Power Supply for Solenoid type turnout or point motors. Manufacturers may or may not provide guidance here, but one thing is dead certain - there is no way the average trainset controller power pack will give you enough power delivery for reliable operation of low impedance solenoids such as peco or Tenshodo/NJI types.

The simplest way to work out the ideal power supply for your chosen brand of solenoid motors is to use ohms law.  This is expressed as E=I/R when used to calculate current need. (E = current draw, I = voltage, R = Resistance of coil

I have added some statements about How Ohms law is defined from the website “” and left all their hyperlinks in place as they will take you to a useful calculator for current draw etc.  It is worth book-marking for future use.

They’ll open in a  separate window so will not take you away from this website, so take a look and close the window when done and you will hopefully be back here!

Ohm's Law defines the relationships between (P) power, (E) voltage, (I) current, and (R) resistance. One ohm is the resistance value through which one volt will maintain a current of one ampere.

( I )
Current is what flows on a wire or conductor like water flowing down a river. Current flows from negative to positive on the surface of a conductor. Current is measured in (A) amperes or amps.

( E )
Voltage is the difference in electrical potential between two points in a circuit. It's the push or pressure behind current flow through a circuit, and is measured in (V) volts.

( R )
Resistance determines how much current will flow through a component.

( P )
Power is the amount of current times the voltage level at a given point measured in wattage or watts.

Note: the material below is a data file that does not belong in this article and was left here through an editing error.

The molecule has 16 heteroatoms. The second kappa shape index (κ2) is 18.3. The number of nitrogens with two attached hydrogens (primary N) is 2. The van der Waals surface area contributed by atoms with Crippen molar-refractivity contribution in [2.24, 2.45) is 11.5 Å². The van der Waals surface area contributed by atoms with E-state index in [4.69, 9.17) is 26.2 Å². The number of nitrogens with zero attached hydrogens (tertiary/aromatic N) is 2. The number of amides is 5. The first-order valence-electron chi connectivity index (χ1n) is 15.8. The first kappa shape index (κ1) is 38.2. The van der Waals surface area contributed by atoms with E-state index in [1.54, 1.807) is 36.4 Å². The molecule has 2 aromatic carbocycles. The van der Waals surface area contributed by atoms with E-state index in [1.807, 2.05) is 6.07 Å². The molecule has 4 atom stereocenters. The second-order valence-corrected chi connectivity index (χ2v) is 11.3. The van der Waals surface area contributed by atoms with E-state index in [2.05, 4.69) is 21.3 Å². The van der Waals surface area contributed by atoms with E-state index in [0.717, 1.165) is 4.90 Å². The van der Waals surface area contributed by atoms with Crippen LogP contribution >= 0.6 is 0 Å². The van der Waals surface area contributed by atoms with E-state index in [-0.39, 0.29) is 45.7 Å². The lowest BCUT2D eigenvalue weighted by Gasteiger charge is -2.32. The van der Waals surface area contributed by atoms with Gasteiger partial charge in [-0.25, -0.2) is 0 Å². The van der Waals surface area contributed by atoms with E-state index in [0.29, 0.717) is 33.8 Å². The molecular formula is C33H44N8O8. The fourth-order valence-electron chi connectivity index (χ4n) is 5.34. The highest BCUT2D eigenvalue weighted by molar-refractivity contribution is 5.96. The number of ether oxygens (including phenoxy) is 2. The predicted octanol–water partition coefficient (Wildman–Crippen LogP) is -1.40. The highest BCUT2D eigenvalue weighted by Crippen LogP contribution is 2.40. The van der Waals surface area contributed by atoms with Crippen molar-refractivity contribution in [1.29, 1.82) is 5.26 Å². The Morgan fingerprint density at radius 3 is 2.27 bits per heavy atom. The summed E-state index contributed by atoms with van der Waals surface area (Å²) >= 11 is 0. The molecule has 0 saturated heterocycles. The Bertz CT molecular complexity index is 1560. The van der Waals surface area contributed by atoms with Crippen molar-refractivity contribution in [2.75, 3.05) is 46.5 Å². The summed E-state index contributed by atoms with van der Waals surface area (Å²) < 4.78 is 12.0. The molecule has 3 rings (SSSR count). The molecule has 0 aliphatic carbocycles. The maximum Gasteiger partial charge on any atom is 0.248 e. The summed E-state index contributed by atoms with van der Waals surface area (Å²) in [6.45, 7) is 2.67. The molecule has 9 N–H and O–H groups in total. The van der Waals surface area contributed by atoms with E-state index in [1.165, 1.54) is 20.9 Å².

OK… now how should you use ohms law to work out the power supply needs?

For a solenoid motor:

First, you will need to know the coil impedance. To measure it, set your multi-meter to “ohms”, put one probe on the centre or common terminals, the other on the left or right coil terminal.

Lets say you have a Peco PL-10 Point motor which will measure as approximately a 4 ohm coil. If your power supply is 15 volts, it will need to deliver 15v/4Ώ (ohms) which is 3.75 amps!

Allowing a little for possible voltage drop over wire length & through solder joints, you will need a power supply capable of 4 amps to reliably throw this point motor!

Because voltage drop will be at its max at the very moment it draws maximum current, please do consider a slightly bigger supply as lowered voltage really compromises efficiency… for example, look for between 15 and 20 volts at the terminals at 5 amps for a really solid point throw!

I promised you I’d try to keep costs down so there IS a low cost option here: It is a Laptop power supply that delivers 4 to 5 amps at 18 volts DC….

For a Stall type motor:

It is very similar really…. Measure the impedance of the motor (across the two motor brushes). This will give you the “R” part of your ohms law calculation.

(This is also handy for calculating current draw for DCC decoders by the way—it will give you the “stall current”)

For example, if the stall type turnout motor is very high in impedance it will need very low current to operate it at its rated voltage (usually between 6 and 12 volts with 9v about ideal. Pure DC is good for a stall type motor - lower voltage giving higher current… the advantage being slower changes which are still strong and reliable but have lower operating noise too!

A Cobalt motor will need no more than 30mA to operate, others will be similar and generally always less than 50mA.

Remember though that “stall” motors are always on and drawing power… so you should multiply current draw by the total quantity, ie: 12@30mA will be 360mA